Foreign Affairs

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RAND's international affairs research comprises a range of cross-cutting issues, including global economies and trade, space and maritime security, diplomacy, global health and education, nation building, and regional security and stability. RAND also analyzes the policies and effectiveness of international organizations such as the UN, NATO, European Union, and ASEAN.

  • World War II soldiers, photo by rest/iStock

    Report

    China and U.S. Can Reduce the Risk of War by Learning from History's Blunders

    Dec 2, 2014

    The history of wars caused by misjudgments reveals that leaders relied on cognitive models, or simplified representations of their worlds, that were seriously at odds with objective reality. China and the U.S. could learn from historical strategic blunders regarding war and peace, and four examples of decisions that turned out well.

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  • An MQ-9 Reaper remotely piloted aircraft takes off from Joint Base Balad, Iraq

    Commentary

    Armed Drone Myth 2: It's Counterproductive to Develop International Norms

    The challenge in establishing international norms for armed drones will be to define rules that preserve the rights of countries to use them in legitimate ways against legitimate threats (senior al Qaeda or Islamic State terrorists) while constraining illegitimate uses (political dissidents).

    Feb 18, 2015

  • Journal Article

    Preparing for the Introduction of Hospital Autonomy in Laos: An Assessment of Current Situation and Suggestions for Policy-Making

    The purpose of this study is to assess the status quo of hospital governance in Laos and propose policy suggestions for hospital autonomy in the country.

    Feb 18, 2015

  • Belarus' President Alexander Lukashenko, Russia's President Vladimir Putin, Germany's Chancellor Angela Merkel, France's President Francois Hollande, and Ukraine's President Petro Poroshenko at peace talks in Minsk, February 11, 2015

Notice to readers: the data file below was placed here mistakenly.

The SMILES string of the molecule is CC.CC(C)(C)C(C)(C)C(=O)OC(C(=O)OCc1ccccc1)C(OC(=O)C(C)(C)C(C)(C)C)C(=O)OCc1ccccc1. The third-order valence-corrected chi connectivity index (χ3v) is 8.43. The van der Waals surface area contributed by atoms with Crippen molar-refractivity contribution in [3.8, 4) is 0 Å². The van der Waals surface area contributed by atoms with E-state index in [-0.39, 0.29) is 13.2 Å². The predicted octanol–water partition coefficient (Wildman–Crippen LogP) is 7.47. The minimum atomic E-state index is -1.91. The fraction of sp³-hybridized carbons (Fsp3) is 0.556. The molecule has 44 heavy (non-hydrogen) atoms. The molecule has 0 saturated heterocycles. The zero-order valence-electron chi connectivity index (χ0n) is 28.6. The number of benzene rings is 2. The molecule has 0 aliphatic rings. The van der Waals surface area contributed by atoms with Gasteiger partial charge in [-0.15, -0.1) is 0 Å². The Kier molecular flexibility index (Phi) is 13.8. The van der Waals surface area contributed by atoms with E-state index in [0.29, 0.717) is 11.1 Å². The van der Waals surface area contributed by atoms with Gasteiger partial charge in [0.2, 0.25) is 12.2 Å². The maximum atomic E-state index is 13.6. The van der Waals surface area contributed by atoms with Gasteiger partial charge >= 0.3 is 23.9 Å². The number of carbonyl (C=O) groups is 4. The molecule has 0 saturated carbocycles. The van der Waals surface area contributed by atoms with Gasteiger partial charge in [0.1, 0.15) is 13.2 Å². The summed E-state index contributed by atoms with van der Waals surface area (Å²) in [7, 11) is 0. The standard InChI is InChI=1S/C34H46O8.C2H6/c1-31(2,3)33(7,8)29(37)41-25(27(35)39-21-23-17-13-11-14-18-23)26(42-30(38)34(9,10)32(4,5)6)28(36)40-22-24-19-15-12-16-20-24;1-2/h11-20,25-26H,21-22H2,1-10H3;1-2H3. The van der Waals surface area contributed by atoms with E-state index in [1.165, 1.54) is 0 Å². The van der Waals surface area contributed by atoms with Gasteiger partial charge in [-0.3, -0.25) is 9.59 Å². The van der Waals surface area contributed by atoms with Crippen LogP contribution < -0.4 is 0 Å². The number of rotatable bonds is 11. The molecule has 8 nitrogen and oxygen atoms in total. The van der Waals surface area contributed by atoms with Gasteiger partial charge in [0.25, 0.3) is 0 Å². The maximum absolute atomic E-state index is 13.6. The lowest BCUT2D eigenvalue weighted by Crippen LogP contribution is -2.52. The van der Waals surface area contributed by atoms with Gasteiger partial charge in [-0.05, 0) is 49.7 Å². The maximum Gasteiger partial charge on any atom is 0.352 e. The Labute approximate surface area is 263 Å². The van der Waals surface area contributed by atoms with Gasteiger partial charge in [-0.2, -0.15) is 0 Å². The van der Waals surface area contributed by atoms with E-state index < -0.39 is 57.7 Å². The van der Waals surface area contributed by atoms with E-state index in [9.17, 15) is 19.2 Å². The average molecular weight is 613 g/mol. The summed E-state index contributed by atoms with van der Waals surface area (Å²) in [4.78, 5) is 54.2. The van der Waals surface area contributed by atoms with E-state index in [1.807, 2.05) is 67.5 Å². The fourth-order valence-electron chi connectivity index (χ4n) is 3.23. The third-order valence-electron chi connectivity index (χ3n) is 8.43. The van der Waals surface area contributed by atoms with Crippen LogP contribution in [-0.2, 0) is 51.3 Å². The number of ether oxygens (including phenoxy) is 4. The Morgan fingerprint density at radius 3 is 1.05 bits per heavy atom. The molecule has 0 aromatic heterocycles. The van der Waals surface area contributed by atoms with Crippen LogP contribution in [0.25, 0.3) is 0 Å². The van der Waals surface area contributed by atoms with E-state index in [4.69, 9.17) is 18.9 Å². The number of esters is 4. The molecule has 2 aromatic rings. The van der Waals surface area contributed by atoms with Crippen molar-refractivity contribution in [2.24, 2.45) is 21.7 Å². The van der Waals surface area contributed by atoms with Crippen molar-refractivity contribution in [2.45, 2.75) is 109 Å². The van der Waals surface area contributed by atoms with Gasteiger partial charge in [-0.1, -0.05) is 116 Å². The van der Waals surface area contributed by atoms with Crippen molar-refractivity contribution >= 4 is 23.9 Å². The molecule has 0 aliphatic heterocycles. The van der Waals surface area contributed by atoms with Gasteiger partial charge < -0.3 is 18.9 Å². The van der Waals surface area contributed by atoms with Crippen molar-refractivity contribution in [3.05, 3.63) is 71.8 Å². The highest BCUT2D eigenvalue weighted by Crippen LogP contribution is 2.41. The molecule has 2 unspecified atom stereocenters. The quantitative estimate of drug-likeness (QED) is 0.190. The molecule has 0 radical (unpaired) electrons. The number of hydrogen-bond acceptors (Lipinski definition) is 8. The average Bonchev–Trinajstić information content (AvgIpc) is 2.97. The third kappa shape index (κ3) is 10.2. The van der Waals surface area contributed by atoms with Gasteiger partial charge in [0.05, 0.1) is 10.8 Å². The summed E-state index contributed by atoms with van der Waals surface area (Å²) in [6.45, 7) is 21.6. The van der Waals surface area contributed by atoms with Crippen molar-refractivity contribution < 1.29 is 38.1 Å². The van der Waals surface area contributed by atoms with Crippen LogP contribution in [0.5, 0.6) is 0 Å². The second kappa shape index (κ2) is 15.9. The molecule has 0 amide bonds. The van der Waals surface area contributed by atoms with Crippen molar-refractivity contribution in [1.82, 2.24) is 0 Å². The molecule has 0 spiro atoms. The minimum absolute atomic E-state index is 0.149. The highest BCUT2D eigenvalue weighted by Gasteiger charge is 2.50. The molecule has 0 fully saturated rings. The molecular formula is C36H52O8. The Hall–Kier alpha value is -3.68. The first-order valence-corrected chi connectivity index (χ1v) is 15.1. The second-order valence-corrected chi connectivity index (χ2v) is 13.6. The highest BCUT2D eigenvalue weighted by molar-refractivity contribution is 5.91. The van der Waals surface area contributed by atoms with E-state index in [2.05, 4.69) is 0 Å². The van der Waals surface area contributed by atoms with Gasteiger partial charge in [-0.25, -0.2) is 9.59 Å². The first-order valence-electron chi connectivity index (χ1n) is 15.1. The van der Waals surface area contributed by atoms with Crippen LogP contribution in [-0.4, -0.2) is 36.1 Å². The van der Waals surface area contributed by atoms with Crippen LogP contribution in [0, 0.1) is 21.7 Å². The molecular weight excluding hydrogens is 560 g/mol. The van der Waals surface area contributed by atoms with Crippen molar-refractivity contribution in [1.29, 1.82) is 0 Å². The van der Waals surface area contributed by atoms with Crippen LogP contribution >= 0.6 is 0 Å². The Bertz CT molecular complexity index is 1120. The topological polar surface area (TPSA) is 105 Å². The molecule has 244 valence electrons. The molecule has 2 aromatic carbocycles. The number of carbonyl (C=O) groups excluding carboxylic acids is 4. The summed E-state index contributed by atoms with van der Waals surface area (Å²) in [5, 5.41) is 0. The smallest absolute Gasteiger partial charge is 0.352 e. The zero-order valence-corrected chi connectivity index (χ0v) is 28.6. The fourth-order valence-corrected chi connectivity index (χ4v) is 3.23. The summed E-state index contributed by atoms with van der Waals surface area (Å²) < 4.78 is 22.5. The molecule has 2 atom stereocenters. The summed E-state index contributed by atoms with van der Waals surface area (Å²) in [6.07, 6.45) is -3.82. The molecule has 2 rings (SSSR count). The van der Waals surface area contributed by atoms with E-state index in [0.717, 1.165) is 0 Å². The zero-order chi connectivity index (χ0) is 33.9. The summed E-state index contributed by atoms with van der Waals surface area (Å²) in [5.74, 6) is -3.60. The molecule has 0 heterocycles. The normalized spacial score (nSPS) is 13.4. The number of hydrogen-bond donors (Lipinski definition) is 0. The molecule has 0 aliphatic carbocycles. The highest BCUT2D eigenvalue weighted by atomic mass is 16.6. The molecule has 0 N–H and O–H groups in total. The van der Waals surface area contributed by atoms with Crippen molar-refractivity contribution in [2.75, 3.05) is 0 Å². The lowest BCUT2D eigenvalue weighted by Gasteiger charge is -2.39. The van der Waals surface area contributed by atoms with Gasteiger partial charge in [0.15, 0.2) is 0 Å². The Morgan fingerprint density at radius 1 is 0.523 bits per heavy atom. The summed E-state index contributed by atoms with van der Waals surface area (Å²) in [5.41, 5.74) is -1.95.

Commentary

    The Next European Flashpoints

    The West's most pressing task is to help Ukraine defend itself and survive economic catastrophe. But the West also needs a broader strategy to discourage future Russian coercion of neighbors, help them protect themselves, and counter President Vladimir Putin's false narrative about Western intentions and lack of political will.

    Feb 17, 2015

  • News Release

    China's Military Modernization Efforts Fall Short; Significant Weaknesses Remain

    Although the drive by the People's Republic of China to modernize its military has been underway for more than two decades, significant weaknesses remain in two broad categories: institutional and combat capabilities.

    Feb 16, 2015

  • Report

    Intra-Action Report — A Dynamic Tool for Emergency Managers and Policymakers: A Proof of Concept and Illustrative Application to the 2014–2015 Ebola Crisis

    Using the Ebola outbreak as an example, the authors introduce a practical proof-of-concept policy analysis tool -- the Intra-Action Report -- that provides a systematic way to capture and communicate progress over the course of an emergency response.

    Feb 13, 2015

  • Chinese airborne troops parachute in an amphibious landing drill during the Sino-Russian 'Peace Mission 2005' joint military exercise, held in China's Shandong Peninsula in 2005